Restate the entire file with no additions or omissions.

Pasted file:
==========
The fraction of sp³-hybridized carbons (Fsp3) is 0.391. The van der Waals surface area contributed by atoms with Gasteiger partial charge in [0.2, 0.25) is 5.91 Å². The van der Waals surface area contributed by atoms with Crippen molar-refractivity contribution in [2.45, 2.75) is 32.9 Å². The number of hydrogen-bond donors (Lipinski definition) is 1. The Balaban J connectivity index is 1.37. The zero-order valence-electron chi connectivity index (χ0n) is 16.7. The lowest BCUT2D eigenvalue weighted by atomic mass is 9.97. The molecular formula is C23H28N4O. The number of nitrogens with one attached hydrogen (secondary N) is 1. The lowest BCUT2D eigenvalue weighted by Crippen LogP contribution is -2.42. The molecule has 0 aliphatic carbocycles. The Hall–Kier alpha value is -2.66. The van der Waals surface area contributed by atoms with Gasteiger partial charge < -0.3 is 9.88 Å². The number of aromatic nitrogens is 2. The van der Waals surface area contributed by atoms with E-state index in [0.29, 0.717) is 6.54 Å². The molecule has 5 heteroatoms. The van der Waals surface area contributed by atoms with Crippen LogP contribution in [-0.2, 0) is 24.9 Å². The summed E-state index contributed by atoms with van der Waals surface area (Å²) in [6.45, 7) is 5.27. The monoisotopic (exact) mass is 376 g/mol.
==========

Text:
The fraction of sp³-hybridized carbons (Fsp3) is 0.391. The van der Waals surface area contributed by atoms with Gasteiger partial charge in [0.2, 0.25) is 5.91 Å². The van der Waals surface area contributed by atoms with Crippen molar-refractivity contribution in [2.45, 2.75) is 32.9 Å². The number of hydrogen-bond donors (Lipinski definition) is 1. The Balaban J connectivity index is 1.37. The zero-order valence-electron chi connectivity index (χ0n) is 16.7. The lowest BCUT2D eigenvalue weighted by atomic mass is 9.97. The molecular formula is C23H28N4O. The number of nitrogens with one attached hydrogen (secondary N) is 1. The lowest BCUT2D eigenvalue weighted by Crippen LogP contribution is -2.42. The molecule has 0 aliphatic carbocycles. The Hall–Kier alpha value is -2.66. The van der Waals surface area contributed by atoms with Gasteiger partial charge < -0.3 is 9.88 Å². The number of aromatic nitrogens is 2. The van der Waals surface area contributed by atoms with E-state index in [0.29, 0.717) is 6.54 Å². The molecule has 5 heteroatoms. The van der Waals surface area contributed by atoms with Crippen LogP contribution in [-0.2, 0) is 24.9 Å². The summed E-state index contributed by atoms with van der Waals surface area (Å²) in [6.45, 7) is 5.27. The monoisotopic (exact) mass is 376 g/mol.